According to a recent Congressional Budget Office study, income for middle-class families, adjusted for inflation, rose from $41,400 in 1979 to $45,100 in 1997, or just 9%. In other words, the average American is only slightly better off now than he was then, despite unprecedented economic growth during this period.
Even so, one might understand the general reluctance to play the class card if all Americans were in the same boat. But they aren't. the average American's income increased by 9%, the wealthiest 1% rose 140% during the same period.
Put another way, the wealthiest now have 23 times more than the annual income of the average American, up from 10 times more in 1979.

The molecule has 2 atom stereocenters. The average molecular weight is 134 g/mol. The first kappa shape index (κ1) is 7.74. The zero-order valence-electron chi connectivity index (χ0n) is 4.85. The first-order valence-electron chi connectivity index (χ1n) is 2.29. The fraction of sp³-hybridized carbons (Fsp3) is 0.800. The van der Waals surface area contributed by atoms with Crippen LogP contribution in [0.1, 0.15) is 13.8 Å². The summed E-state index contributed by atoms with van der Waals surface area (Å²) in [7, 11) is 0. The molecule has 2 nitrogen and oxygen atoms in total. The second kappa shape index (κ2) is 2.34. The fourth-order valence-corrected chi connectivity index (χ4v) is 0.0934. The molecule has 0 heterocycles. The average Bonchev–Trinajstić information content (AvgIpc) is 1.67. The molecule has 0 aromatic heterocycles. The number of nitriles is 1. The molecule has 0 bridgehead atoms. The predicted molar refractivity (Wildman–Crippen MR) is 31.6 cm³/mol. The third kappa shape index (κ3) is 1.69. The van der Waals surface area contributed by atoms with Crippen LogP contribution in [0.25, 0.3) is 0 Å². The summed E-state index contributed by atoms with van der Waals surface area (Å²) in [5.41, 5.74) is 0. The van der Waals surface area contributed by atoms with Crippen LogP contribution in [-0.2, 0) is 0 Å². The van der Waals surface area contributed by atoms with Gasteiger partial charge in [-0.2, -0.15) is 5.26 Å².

Economic growth has been a kind of zero-sum game, and the gap between the middle class--no one even bothers to consider the poor--and the rich is getting bigger and bigger.
It is a state of affairs that should have made Americans more class conscious, not less. Another explanation is that sectional, cultural or racial disputes siphon off energy that might otherwise feed class conflict.
One of the great political achievements of conservatives over the last 30 years or so has been to tie social welfare to race rather than class. As a result, poor and middle-class white Americans tend to neglect their own interests in the belief that policies of equalization and fairness are designed chiefly to aid minorities.